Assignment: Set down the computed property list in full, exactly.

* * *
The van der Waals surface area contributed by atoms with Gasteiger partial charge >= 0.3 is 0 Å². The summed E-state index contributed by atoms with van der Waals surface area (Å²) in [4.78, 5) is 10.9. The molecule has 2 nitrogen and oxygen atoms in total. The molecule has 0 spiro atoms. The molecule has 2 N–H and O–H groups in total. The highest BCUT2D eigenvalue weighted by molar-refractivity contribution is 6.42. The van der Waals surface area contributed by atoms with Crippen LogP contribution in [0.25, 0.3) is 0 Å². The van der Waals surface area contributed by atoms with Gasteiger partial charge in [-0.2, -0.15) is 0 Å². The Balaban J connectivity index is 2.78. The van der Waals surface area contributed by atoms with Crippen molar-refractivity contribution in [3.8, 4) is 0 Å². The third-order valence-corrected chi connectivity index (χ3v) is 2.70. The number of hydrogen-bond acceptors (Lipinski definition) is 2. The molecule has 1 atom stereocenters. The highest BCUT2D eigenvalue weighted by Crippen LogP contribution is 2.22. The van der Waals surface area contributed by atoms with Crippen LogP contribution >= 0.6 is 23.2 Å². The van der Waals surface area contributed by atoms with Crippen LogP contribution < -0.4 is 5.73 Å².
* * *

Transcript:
The van der Waals surface area contributed by atoms with Gasteiger partial charge >= 0.3 is 0 Å². The summed E-state index contributed by atoms with van der Waals surface area (Å²) in [4.78, 5) is 10.9. The molecule has 2 nitrogen and oxygen atoms in total. The molecule has 0 spiro atoms. The molecule has 2 N–H and O–H groups in total. The highest BCUT2D eigenvalue weighted by molar-refractivity contribution is 6.42. The van der Waals surface area contributed by atoms with Crippen LogP contribution in [0.25, 0.3) is 0 Å². The van der Waals surface area contributed by atoms with Gasteiger partial charge in [-0.2, -0.15) is 0 Å². The Balaban J connectivity index is 2.78. The van der Waals surface area contributed by atoms with Crippen molar-refractivity contribution in [3.8, 4) is 0 Å². The third-order valence-corrected chi connectivity index (χ3v) is 2.70. The number of hydrogen-bond acceptors (Lipinski definition) is 2. The molecule has 1 atom stereocenters. The highest BCUT2D eigenvalue weighted by Crippen LogP contribution is 2.22. The van der Waals surface area contributed by atoms with Crippen LogP contribution >= 0.6 is 23.2 Å². The van der Waals surface area contributed by atoms with Crippen LogP contribution < -0.4 is 5.73 Å².